Not that I’ve seriously tried any others … simply didn’t feel the need to. The way apps are usually organised is Backbone is that data is king. A view reacts to some user action and changes some data in a model. Everybody who’s listening for that change then reacts and does something either to their view (adding something new on the screen, say) or data gets changed. Sometimes a change in data will cause the browser URL to change. Whatever, the important part is events are usually communicated through state changes. Events Despite the god-like status of models, most of your code goes into views. Data changesuser actions Listening to data changes is easiest done in the initialize function, something like so: Okay, but what about user actions? That can get unwieldy real quick … Backbone has us covered with the events hash: But what happens when you add socket.io to the mix?
Adding socket.io But this feels dirty: Events.
With that, several open source frameworks and libraries were born to help us develop these somewhat complex applications. Backbone.js, while being one of the more popular choices, is also one of the smallest ones (in both terms of scope and actual byte count). So while Backbone is tremendously helpful, it does leave a lot of grunt work for us, the developers, to do ourselves. This sometimes creates a bit of friction when getting started, as we face common problems, expecting Backbone to take care of them for us, when in reality we may leave "holes" or hidden bugs in our app.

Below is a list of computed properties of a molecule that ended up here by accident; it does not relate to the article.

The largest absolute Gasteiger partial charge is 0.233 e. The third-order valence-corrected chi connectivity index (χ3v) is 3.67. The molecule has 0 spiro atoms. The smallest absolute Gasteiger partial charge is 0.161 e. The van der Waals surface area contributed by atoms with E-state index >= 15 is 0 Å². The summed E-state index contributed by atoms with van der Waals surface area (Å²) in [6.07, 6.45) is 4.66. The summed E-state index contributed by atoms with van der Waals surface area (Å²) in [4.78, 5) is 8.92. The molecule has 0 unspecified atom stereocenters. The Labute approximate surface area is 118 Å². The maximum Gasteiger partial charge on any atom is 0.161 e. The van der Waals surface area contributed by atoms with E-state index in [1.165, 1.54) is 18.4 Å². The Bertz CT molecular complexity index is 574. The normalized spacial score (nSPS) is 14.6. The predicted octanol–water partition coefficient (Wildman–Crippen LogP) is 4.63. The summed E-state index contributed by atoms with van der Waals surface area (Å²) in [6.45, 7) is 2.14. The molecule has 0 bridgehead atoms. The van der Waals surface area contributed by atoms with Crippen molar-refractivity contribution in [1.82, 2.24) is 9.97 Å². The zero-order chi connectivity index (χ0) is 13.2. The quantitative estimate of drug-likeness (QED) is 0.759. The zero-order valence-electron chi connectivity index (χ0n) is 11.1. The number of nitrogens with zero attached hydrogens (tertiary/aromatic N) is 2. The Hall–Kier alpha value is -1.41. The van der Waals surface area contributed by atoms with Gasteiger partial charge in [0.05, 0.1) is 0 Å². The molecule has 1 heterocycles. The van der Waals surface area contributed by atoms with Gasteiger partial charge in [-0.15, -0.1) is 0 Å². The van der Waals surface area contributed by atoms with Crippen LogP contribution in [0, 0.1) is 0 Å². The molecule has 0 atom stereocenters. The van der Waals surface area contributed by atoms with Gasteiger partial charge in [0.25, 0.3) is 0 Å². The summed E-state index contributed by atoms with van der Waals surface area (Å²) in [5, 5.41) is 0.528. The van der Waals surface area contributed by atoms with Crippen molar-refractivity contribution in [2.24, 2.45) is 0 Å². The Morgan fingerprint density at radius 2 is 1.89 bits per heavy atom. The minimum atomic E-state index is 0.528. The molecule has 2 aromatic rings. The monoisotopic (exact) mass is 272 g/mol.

Here are some common ones, that are easily avoided, once we realize they exist.
Django + Backbone. Flask + Backbone.js. Developing Backbone.js Applications - By Addy Osmani (@addyosmani) Available free for open-source reading below or for purchase via the O'Reilly store.
Pull requests and comments always welcome. Prelude Not so long ago, “data-rich web application” was an oxymoron. Today, these applications are everywhere and you need to know how to build them. Traditionally, web applications left the heavy-lifting of data to servers that pushed HTML to the browser in complete page loads. Think of the Ajax shopping cart which doesn’t require a refresh on the page when adding an item to your basket.